India Inflation Turns a Corner, Rupee to Benefit
Inflation appears to have finally turned a corner in India, heightening the prospects for an interest rate cut at the end of the month, and one of the biggest beneficiaries could be the rupee, said market watchers.
India's headline inflation for December came in at 7.18 percent, its lowest level in three years - against forecasts of 7.4 percent - marking three consecutive months of declines. This offers room for the Reserve Bank of India (RBI) to support growth via a rate cut, which in turn could improve the sentiment for the country's flagging currency, said analysts.
"The markets will cheer a rate cut, and that could elicit capital inflows. Anything that restarts growth and the investment cycle will be positive for the rupee," Aninda Mitra, head of Southeast Asia economics at ANZ told CNBC on Monday.
Mitra, who expects a 25 basis point rate cut during the RBI's policy meeting on January 29, sees the rupee strengthening to 51.50 against the U.S. dollar over the next 12 months, a gain of about 6 percent higher from current levels.
While rate cuts are typically negative for a currency, in the rupee's case it will not be, added Vishnu Varathan, market economist, Mizuho Corporate Bank, as easier monetary policy would indicate commitment by the central bank to support growth. He also forecasts a 25 basis point rate cut at the upcoming meeting.
(Read More: What Will It Take for India to Cut Rates?)
Despite growth slumping to multi-year lows in 2012, growing inflationary pressures led the central bank to adopt a cautious stance. It cut interest rates just once in April by 50 basis points.
Varathan, who sees the rupee ending the year at 50 against the greenback, added, "easing inflation also means that there will be fewer risks for a deteriorating fiscal deficit as there are less subsidies required."
Unlike India's stock market, which was among the best performing in Asia in 2012, the rupee remained volatile last year, owing to concerns over the country's twin deficits – both current account and fiscal – and slower economic growth.
While the currency gained traction after the government announced a slew of long over-due measures to boost investment in September, it failed to sustain the positive momentum, weakening 3.5 percent against the dollar over the course of the year. But, moves by the central bank to stimulate growth in 2013, alongside a continuation of government reform efforts, could drive a turnaround in the currency this year, said experts.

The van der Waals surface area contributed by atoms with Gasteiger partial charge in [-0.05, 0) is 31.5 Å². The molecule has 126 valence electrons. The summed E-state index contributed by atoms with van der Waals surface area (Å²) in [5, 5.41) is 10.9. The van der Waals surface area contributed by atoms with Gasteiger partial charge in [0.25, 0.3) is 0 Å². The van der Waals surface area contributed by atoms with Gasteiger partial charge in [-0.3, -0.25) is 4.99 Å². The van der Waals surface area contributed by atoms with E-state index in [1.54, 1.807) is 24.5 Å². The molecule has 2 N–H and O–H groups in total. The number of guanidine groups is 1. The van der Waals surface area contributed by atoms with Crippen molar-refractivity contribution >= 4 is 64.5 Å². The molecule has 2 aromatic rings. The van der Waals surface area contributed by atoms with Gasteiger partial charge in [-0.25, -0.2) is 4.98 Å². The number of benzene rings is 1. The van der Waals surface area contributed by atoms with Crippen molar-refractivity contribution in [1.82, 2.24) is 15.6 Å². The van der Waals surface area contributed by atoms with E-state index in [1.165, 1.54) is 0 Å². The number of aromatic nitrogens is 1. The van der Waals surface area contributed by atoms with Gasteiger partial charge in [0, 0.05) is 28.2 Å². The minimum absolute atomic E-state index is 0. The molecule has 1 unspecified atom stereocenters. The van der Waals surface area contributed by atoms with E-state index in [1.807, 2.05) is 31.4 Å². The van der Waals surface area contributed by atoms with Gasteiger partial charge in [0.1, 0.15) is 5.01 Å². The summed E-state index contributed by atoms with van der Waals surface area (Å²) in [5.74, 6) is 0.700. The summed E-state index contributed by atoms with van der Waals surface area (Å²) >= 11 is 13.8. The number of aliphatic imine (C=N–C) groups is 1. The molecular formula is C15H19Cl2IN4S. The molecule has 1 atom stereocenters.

(Read More: Top Performing Currency in 2013? Not What You Think)
"The rupee is dependent on domestic factors – the economic recovery and the extent to which the inflation problem is coming under control – and continued progress on structural reform implementation," said Leif Eskesen, chief economist for India and Southeast Asia at HSBC, adding that global risk sentiment will also play an important role in determining the direction of the currency.
"Moving into the second-half, global economic conditions will be better. If you look towards end of 2013 – the rupee should end the year at 50," he said.
While the trend in inflation has turned, it is unlikely to ease significantly from current levels, added economists.
"Inflation has most likely peaked out, but the prospects are for inflation coming down gradually because it is more structurally embedded. India is starting to make progress, but the implementation of policies is gradual, so the fall in inflation will be gradual as well," Eskesen said.
Consumer price inflation in December was higher than expected at 10.56 percent, indicating that broader inflation pressures remain quite firm, he added.
Varathan agrees that headline inflation is unlikely to decelerate into the RBI's comfort zone of 4-5 percent, however it will likely remain in the 6.5-7.5 percent range this year.